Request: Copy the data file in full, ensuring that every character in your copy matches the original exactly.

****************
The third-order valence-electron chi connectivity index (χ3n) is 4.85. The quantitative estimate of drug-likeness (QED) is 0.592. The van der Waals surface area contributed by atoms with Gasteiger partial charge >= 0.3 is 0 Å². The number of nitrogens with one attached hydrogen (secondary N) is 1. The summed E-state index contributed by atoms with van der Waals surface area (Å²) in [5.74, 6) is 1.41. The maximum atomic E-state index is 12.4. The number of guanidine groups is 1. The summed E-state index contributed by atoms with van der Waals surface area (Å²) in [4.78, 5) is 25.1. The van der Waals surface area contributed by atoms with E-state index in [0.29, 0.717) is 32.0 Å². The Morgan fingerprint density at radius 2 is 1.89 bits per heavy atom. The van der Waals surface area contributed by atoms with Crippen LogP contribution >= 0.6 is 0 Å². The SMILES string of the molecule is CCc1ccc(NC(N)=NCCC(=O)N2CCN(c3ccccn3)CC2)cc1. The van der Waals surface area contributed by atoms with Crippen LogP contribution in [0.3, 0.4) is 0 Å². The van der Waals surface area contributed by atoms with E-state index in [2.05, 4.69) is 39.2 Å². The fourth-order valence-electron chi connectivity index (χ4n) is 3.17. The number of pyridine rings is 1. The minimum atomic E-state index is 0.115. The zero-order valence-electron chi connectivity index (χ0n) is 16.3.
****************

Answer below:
The third-order valence-electron chi connectivity index (χ3n) is 4.85. The quantitative estimate of drug-likeness (QED) is 0.592. The van der Waals surface area contributed by atoms with Gasteiger partial charge >= 0.3 is 0 Å². The number of nitrogens with one attached hydrogen (secondary N) is 1. The summed E-state index contributed by atoms with van der Waals surface area (Å²) in [5.74, 6) is 1.41. The maximum atomic E-state index is 12.4. The number of guanidine groups is 1. The summed E-state index contributed by atoms with van der Waals surface area (Å²) in [4.78, 5) is 25.1. The van der Waals surface area contributed by atoms with E-state index in [0.29, 0.717) is 32.0 Å². The Morgan fingerprint density at radius 2 is 1.89 bits per heavy atom. The van der Waals surface area contributed by atoms with Crippen LogP contribution >= 0.6 is 0 Å². The SMILES string of the molecule is CCc1ccc(NC(N)=NCCC(=O)N2CCN(c3ccccn3)CC2)cc1. The van der Waals surface area contributed by atoms with Crippen LogP contribution in [0.3, 0.4) is 0 Å². The van der Waals surface area contributed by atoms with E-state index in [2.05, 4.69) is 39.2 Å². The fourth-order valence-electron chi connectivity index (χ4n) is 3.17. The number of pyridine rings is 1. The minimum atomic E-state index is 0.115. The zero-order valence-electron chi connectivity index (χ0n) is 16.3.